Fullerton is going to try $5 weekend night parking in its downtown

by in News

Downtown Fullerton visitors will soon have to pay for public parking on weekend nights, a move the area’s business owners fear will drive away patrons.

A 90-day pilot program charging $5 to park from 8 p.m. to 1 a.m. in public lots on Thursdays, Fridays and Saturdays was approved 3-2 by the City Council this week.

The revenue collected will be used to maintain and improve the downtown infrastructure and provide more public safety to the area, which is typically swarming with bar patrons on weekend nights.

It is estimated the pilot program will gross $73,800 a month, said Ted White, community development director.

However, the program isn’t designed to create revenue as much as to gather information.

“In order for this to be able to be a successful program, we are going to be collecting data throughout the 90 days,” White said. “We want to be able to be able to have some flexibility to adjust. This is an important step in addressing the needs of downtown.”

Mayor Doug Chaffee and council members Jennifer Fitzgerald and Jesus Silva supported the parking fees.

“My point has always been that we need to generate income in downtown,” Fitzgerald said.

Charging for parking “serves no effective purpose,” Councilman Bruce Whitaker, who opposed the pilot program with Councilman Greg Seaborn, said. “You have something nice and fairly successful right now. I don’t know why you want to change that.”

The paid parking will be imposed in public lots and structures between Wilshire Avenue and the railroad tracks south of Santa Fe Avenue, and from Pomona Avenue to Malden Avenue.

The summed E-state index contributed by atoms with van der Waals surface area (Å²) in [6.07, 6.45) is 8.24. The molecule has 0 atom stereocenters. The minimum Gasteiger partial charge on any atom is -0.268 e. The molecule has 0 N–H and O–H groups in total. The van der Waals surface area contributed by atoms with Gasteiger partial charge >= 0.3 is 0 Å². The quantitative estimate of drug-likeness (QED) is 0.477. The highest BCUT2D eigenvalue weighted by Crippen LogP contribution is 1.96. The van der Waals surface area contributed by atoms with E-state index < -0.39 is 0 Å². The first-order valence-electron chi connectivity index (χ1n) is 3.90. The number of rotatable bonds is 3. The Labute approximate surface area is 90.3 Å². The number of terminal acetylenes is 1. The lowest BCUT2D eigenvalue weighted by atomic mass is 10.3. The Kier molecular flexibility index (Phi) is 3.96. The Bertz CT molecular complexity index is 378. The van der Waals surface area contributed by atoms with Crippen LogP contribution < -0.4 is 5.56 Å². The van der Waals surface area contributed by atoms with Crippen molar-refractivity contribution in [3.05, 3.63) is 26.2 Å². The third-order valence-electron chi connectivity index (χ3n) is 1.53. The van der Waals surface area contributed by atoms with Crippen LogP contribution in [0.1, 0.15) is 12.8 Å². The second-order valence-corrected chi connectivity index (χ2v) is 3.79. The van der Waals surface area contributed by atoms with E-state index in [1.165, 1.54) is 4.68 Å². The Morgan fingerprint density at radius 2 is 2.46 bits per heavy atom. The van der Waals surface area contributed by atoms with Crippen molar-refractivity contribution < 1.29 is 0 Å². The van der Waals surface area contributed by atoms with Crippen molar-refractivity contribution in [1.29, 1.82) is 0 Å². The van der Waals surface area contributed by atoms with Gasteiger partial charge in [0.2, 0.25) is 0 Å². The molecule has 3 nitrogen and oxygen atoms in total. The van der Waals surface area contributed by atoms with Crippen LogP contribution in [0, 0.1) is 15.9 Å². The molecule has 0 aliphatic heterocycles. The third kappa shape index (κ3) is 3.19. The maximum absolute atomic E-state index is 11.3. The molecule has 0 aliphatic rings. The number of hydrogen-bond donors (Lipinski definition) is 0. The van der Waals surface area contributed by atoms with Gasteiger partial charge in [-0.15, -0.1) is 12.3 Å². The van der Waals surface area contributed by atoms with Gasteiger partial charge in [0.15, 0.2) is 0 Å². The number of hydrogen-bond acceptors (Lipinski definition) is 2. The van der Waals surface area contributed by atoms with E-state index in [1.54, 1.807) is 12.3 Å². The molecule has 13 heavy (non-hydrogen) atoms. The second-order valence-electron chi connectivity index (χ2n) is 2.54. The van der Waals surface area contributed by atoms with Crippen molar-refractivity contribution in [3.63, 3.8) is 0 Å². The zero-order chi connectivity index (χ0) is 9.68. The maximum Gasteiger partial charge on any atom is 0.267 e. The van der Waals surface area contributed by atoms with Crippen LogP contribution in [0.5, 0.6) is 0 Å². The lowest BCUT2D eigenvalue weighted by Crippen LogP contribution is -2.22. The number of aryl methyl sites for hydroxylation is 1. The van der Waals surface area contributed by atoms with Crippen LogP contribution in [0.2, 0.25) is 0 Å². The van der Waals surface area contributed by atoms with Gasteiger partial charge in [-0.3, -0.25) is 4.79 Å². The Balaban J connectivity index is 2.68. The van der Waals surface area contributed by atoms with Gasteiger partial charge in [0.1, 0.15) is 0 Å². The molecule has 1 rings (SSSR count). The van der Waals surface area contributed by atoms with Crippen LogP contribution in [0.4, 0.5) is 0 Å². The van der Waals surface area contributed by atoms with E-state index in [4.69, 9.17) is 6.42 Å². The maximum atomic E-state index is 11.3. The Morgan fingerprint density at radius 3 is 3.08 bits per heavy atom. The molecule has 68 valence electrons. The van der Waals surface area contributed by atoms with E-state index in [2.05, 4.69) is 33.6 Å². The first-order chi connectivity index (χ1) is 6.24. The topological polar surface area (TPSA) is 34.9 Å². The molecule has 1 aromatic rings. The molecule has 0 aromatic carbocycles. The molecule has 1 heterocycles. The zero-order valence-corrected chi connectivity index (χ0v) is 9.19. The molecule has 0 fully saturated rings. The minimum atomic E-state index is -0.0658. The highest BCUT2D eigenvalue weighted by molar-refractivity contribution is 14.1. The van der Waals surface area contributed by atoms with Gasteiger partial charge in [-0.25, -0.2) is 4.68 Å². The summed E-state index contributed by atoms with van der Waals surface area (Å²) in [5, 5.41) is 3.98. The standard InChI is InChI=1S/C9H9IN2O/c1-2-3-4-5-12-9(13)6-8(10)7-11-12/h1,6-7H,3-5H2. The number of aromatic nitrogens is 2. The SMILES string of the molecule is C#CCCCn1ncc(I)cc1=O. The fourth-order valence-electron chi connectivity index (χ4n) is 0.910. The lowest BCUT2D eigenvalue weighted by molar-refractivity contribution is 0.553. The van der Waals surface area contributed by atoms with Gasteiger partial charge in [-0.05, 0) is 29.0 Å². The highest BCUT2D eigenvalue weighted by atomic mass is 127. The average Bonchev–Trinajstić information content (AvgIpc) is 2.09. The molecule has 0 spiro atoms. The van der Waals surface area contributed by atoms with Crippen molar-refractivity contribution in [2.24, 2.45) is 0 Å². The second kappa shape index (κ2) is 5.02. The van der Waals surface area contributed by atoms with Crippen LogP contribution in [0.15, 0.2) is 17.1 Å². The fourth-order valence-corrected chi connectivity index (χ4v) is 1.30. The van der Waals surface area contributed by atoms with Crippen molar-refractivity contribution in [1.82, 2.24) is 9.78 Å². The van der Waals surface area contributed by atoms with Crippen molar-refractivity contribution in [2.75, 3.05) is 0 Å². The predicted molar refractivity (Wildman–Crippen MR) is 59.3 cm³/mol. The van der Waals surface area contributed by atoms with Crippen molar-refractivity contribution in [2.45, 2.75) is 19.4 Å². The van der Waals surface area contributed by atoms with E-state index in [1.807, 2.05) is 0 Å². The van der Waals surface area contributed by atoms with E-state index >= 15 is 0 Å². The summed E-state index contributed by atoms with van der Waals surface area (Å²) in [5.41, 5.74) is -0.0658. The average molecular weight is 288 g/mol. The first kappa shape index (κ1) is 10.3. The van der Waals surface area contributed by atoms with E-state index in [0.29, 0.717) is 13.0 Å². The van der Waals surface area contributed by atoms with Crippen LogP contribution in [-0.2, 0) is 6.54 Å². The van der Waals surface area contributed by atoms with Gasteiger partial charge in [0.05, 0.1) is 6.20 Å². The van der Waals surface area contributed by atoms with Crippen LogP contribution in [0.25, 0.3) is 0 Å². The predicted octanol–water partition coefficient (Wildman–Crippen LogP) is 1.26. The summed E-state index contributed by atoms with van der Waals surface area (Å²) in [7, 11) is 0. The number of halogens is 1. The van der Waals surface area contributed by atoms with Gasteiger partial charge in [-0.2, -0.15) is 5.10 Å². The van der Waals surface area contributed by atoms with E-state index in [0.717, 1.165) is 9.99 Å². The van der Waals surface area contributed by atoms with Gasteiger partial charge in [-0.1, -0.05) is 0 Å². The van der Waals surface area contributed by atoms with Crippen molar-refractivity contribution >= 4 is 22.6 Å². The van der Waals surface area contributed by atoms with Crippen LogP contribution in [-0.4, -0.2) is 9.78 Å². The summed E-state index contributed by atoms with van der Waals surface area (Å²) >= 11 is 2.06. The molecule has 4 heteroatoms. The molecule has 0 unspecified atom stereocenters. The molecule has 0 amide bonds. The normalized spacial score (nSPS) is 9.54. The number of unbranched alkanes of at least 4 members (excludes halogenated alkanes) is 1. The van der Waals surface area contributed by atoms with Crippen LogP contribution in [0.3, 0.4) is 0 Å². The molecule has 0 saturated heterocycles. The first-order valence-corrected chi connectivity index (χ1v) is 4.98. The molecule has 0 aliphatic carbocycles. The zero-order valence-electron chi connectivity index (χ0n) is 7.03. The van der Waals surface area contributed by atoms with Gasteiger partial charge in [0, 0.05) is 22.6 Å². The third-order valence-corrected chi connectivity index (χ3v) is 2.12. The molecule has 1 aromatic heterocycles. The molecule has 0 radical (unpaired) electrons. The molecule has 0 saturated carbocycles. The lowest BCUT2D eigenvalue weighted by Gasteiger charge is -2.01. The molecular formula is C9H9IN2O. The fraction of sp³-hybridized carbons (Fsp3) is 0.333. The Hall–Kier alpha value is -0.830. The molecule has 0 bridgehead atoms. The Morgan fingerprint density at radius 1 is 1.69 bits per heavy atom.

That includes about 1,907 spaces, roughly half the number of spaces in all of downtown.

“I’m afraid this paid parking program would create a lot of problems for our downtown businesses because our guests will go elsewhere,” said Rob Hallstrom, co-owner of the Matador Cantina restaurant on Harbor Boulevard. “There are just too many options to go elsewhere.”

Others worried paid parking would prompt the weekend bar crowd to park in nearby residential neighborhoods.

The city will hire a parking management company; the pilot could begin in January, White said.

Free parking would likely be provided to employees of downtown businesses and provisions could be made for short-term parking, allowing for dropping off and picking up visitors.

The start time could also be pushed later, to 9 or 10 p.m. for example, White said. Fitzgerald and Silva favored a 10 p.m. start time, which is about when the downtown bars begin to fill up.

Once a parking management company is hired and develops the trial parking program the issue will go before the council for final approval before the pilot begins.